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ELECTRONIC/DANCE

Dot Allison
We Are Science
(Mantra)
Some of those who work with electronics seem to believe that their primary job is to turn on the gadgets, gizmos and whizbangs at their disposal and get out of the way. But Allison, a onetime member of One Dove prior to embarking on a solo career, isn't among them, thank you. She can get slinky, as on the seductive "Hex," but she's at the top of her game when she ups the drama; on "Performance," she manages to construct an entire universe of sonic atmosphere around her ethereal reading of four brief lines. Listeners won't be blinded by Science. Rather, they'll have their eyes opened to a cult figure whose cult deserves to grow. -- Roberts

Future Bible Heroes
Eternal Youth
(Instinct)
Nobody writes lyrics like Stephin Merritt, whose work with Magnetic Fields and the 6th's has won him a well-earned following among wry brainiacs, and his latest Heroic effort should add to their number. The wordplay on "I'm a Vampire" ("I am what I am/And I'm impossibly glam") and "Losing Your Affection" ("I would rather be the queen of the guillotine/In a bloody insurrection") is sharper than ever. Adding to the enchantment are the musical backdrops painted by the gifted Christopher Ewen and the singing of Claudia Gonson, whose affectlessness makes her the perfect mouthpiece for Merritt's darkly witty views. Eternal Youth may not live forever, but it will still sound great long after most electro-pop has faded away. -- Roberts

DJ Jazzy Jeff
The Magnificent
(BBE/Rapster)
Another stellar release from BBE's Beat Generation series, The Magnificent places DJ Jazzy Jeff (who teamed up with Will "Fresh Prince" Smith in the '80s) in the role of musical director. Jeff guides his A Touch of Jazz production crew through a soulful sound that recalls the jazzy melodicism of the Native Tongues and the Large Professor. The DJ reunites with Jill Scott, whose career he helped jump-start, on the hometown homage "We Live in Philly," while an impressive array of other guests -- J-Live, Freddie Foxxx and Raheim -- help The Magnificent shine. -- Mayo

Moby
18
(V2)
Critics say 18 is a glorified mixed tape, but even so, there's no denying that Moby is the best mixed tape maker on the scene today. Falling into step with 1995's Everything Is Wrong and 1999's Play, this disc is heavy on soul-searching ambient house and electro-rock with bluesy samples. And when he gets his second wind, the bald New Yorker doesn't cut corners with pop and hip-hop blowouts and four-on-the-floor club anthems. -- Lemieux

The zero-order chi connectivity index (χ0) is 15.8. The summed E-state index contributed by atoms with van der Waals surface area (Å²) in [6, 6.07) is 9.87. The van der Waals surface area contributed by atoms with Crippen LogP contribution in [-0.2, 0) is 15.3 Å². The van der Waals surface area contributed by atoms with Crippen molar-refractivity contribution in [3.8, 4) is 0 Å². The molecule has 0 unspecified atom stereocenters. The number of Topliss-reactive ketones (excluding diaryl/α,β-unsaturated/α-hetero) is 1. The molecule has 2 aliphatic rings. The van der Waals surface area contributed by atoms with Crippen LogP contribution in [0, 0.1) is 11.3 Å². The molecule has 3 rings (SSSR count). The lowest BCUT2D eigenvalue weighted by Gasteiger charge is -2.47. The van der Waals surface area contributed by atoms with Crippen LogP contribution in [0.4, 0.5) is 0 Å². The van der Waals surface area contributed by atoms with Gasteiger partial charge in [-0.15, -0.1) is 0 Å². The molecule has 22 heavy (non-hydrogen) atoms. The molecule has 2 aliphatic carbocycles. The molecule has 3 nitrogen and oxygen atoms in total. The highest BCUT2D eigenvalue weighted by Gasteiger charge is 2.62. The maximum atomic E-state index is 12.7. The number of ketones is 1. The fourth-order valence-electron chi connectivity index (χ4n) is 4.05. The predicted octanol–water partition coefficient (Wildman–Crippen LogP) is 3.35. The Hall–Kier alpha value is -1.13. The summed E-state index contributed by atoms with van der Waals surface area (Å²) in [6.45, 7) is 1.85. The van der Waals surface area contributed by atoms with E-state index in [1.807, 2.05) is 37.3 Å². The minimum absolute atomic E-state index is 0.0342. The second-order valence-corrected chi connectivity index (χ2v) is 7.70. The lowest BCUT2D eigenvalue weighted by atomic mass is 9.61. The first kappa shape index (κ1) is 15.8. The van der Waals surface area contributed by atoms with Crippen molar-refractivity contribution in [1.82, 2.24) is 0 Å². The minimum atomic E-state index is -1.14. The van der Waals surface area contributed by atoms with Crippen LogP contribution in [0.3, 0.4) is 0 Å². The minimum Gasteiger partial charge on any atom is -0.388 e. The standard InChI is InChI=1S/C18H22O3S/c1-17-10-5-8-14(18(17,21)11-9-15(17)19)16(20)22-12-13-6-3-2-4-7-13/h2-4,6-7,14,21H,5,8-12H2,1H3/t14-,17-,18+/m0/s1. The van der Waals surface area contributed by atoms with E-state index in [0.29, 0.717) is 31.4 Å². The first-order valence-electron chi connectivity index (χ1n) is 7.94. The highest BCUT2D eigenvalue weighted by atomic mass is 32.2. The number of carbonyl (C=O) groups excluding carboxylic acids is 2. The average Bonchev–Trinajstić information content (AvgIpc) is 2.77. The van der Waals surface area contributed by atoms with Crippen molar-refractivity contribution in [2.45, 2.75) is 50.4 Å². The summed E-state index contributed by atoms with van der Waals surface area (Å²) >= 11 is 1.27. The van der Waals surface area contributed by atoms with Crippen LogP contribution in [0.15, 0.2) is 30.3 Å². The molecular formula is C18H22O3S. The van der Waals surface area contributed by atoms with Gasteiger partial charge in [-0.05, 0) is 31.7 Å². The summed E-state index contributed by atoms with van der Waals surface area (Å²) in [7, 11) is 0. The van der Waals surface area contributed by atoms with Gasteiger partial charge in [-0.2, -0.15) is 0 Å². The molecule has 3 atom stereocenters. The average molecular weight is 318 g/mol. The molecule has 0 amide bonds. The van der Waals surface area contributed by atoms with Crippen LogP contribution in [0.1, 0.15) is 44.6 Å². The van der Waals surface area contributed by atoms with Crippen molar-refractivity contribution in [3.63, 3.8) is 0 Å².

Peaches
The Teaches of Peaches
(XL/Beggars Group)
Merrill Nisker was born in Canada and spent time making music in New York City. But it was the discovery of Berlin, the acquisition of a Groovebox and the awakening of a G-spot that brought to life Peaches, the joyously oversexed, decidedly Germanesque diva of the electro-pop movement. Originally issued by the EFA imprint two years ago, The Teaches of Peaches was re-released by XL in 2002 with a bonus disc. Despite its rebirth, the recording remains a lo-gloss batch of no-wave beats, minimalist bombast, self-love and sleaze. For Peaches, the road to redemption is located squarely between her fuzzy thighs. And because she's funny, furious and almost unbelievably bold, Peaches challenges even the most puritan listener to resist her. -- Bond

Pet Shop Boys
Release
(Sanctuary)
The aging Pet popsters have dropped the ennui on the self-produced Release, resulting in their most cohesive collection to date. Britain's smartest electronic band offers emotional ballad rock -- a surprise for fans of their mega-electro roots -- and includes "The Night I Fell in Love," a love song dedicated to Eminem. Will the real Pet Shop Boys please stand up? -- Lemieux

The Streets
Original Pirate Material
(Vice/Atlantic)
Using downloaded samples and a massive set of lyrics, 23-year-old Mike Skinner puts punk rock back into white-boy hip-hop on the omnivorous Original Pirate Material. Whether sweating it out for his dealer or rapping about the vices of city life, Skinner is urban contemporary in its truest form: angry, young and electronic. Not bad for a bedroom recording made in Britain. -- Lemieux

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